Oklahoma City, Oklahoma 73105
For Immediate Release: May 2, 2011
Intern Hailey Mathis with Senate President Pro Tem Brian
Senate Calendar Clerk Karen Fleet gives intern Hailey Mathis
legislation for delivery to the House.
May 3rd survivor learning about government
through Senate internship; hopes to lobby for disabled
“The only real limits are the ones you put on
yourself.” Those are inspirational words, but even more so
when you learn about the person behind them. Hailey Mathis is studying
political science and history at the University of Oklahoma and
balances her class schedule with an internship at the Oklahoma State
Senate. She’s also a survivor of the May 3rd, 1999 tornado.
One of the most destructive and powerful storms ever seen, Hailey,
just 13 at the time, was home alone when the tornado destroyed her
Bridge Creek home and changed her life forever.
“It was completely dark, and I remember hearing people screaming
and yelling and hearing the helicopters flying over,” Hailey
recalled. “I just remember saying please God, don’t
let me be paralyzed.”
Trapped in the rubble waiting to be rescued, Hailey said she already
knew what doctors would later confirm—she was now a quadriplegic.
She admits it was hard at first, but she remained focused on learning
to do things on her own. Hailey also said that her friends who’d
all known her long before she became paralyzed never treated her
differently afterwards, so she really didn’t ever think about
herself as being disabled.
An advanced placement (AP) government class in high school sparked
Hailey’s interest in politics. As a political science student,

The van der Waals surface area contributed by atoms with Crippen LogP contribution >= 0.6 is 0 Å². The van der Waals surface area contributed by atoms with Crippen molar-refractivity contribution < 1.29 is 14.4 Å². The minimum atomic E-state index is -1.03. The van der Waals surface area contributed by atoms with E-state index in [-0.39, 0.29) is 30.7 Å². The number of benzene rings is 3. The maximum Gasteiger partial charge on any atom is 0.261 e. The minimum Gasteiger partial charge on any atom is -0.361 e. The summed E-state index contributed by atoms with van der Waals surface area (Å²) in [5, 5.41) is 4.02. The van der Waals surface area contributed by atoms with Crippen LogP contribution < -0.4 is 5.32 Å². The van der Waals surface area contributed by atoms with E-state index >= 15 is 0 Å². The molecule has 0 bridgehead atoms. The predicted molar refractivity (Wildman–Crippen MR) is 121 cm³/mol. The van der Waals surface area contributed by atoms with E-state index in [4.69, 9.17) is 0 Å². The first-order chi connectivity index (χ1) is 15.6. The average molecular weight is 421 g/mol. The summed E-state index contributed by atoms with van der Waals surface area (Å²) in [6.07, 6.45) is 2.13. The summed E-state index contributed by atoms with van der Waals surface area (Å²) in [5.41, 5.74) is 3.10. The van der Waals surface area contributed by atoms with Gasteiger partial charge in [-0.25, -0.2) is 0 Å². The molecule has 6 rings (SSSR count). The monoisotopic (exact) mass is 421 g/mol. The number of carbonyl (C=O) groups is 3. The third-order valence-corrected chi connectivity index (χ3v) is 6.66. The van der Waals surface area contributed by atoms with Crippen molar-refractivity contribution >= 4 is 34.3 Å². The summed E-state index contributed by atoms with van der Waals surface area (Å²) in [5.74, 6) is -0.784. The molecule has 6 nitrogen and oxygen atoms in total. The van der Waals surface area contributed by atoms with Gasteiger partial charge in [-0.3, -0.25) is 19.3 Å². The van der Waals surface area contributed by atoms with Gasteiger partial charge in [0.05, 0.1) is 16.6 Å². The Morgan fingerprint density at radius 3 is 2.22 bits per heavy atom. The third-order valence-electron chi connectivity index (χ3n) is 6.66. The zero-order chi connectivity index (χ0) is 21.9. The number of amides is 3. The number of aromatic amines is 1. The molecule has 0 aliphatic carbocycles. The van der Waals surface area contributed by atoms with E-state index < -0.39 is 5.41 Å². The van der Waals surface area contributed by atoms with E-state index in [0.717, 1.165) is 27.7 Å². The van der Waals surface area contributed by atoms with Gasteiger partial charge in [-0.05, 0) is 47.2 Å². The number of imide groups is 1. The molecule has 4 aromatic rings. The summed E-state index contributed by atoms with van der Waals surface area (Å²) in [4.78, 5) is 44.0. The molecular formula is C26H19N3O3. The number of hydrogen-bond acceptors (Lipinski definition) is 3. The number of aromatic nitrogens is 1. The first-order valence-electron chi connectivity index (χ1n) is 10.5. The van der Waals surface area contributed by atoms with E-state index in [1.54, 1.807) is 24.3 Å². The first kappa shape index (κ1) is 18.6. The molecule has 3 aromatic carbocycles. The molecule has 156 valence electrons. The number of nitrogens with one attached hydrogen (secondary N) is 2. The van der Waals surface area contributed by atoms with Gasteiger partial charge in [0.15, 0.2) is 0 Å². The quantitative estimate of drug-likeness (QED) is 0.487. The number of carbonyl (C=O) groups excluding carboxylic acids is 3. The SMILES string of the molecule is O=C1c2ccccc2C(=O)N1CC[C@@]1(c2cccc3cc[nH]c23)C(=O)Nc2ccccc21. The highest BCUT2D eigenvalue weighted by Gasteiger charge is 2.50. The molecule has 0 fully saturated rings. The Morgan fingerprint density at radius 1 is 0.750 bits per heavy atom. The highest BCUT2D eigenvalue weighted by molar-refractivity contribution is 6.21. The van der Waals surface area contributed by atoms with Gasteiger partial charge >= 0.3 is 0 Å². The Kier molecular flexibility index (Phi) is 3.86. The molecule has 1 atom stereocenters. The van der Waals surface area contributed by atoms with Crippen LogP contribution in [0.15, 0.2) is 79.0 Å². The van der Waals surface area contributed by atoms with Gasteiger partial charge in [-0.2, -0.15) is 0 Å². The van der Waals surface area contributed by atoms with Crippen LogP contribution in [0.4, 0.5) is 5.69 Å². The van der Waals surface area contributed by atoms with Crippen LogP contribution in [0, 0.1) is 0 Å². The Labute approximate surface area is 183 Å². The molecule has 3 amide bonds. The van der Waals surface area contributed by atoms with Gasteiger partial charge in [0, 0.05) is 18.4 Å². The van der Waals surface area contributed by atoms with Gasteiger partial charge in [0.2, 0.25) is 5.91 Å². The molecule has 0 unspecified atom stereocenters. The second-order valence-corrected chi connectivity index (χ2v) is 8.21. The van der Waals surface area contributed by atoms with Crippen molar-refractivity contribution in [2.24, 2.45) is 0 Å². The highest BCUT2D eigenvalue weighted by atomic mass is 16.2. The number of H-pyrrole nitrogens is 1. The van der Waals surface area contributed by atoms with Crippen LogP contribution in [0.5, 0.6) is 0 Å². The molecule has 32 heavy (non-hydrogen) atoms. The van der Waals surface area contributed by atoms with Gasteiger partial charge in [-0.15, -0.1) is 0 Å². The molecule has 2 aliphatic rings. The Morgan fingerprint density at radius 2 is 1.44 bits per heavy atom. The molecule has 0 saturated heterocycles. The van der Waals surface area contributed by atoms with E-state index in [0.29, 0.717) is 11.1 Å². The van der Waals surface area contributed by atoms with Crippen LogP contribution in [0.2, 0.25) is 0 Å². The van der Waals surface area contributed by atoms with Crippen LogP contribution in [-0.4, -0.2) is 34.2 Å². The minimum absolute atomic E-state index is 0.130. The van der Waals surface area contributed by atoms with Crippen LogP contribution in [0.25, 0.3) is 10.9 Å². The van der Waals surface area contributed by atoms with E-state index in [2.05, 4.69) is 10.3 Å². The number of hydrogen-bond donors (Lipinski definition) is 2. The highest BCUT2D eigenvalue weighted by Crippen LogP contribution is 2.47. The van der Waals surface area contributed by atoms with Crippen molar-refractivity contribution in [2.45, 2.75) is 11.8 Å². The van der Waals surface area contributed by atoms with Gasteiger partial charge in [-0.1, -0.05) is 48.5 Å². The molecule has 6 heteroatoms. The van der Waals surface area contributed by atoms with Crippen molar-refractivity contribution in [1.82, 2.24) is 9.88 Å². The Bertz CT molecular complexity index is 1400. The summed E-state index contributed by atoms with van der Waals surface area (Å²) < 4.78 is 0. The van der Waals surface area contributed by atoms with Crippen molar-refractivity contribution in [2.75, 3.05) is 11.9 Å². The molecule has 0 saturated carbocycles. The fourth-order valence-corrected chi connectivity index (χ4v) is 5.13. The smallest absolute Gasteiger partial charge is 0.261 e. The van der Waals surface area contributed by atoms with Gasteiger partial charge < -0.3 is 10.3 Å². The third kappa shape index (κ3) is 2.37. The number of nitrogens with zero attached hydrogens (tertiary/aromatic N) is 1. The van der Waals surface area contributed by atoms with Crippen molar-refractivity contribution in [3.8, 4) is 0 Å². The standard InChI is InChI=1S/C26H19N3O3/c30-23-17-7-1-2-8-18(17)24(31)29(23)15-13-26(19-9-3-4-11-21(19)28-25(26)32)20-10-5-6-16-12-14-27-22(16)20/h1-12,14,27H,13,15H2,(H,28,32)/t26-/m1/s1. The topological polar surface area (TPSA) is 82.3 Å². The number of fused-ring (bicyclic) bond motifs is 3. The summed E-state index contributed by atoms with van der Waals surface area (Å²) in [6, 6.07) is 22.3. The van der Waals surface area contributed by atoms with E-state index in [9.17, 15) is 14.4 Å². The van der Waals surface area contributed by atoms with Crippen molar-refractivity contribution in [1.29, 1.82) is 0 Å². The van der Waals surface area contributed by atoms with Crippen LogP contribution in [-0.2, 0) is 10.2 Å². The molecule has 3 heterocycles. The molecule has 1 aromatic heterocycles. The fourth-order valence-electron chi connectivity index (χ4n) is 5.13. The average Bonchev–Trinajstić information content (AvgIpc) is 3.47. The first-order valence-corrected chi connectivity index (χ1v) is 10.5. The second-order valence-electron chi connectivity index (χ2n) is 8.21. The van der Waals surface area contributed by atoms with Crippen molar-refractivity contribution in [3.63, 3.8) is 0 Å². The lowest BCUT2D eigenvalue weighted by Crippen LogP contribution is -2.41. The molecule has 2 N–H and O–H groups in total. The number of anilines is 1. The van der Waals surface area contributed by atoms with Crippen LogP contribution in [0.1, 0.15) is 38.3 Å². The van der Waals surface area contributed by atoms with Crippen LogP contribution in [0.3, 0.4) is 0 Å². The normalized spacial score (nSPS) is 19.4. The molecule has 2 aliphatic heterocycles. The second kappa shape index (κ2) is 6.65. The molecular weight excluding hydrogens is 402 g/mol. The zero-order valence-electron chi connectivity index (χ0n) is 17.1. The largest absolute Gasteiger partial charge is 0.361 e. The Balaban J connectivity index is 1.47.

she applied online for an internship with the State Senate. She
said the experience has been very interesting, but she isn’t
interested in seeking public office herself.
“I think maybe something more behind the scenes,” Hailey
said. “I think I’d really be interested in being a lobbyist
on behalf of people with disabilities.”
Hailey has already has some experience along those lines. She’s
a member of the Oklahoma Rehabilitation Council, a statewide advocacy
organization and recently participated in People with Disabilities
Awareness Day at the State Capitol.
Senate President Pro Tempore Brian Bingman was Mayor of Sapulpa
12 years ago. The same tornado that injured Hailey touched down
later that evening in his community. He called Hailey’s story
“I was just amazed with the progress she’s made and
the story that she told. We appreciate Hailey being up here,”
Bingman said. “Certainly we can learn from the lessons of
life that she’s gone through. What a great example to have
her up here at the Oklahoma State Senate.”
For more information contact:
Sen. Bingman: (405) 521-5605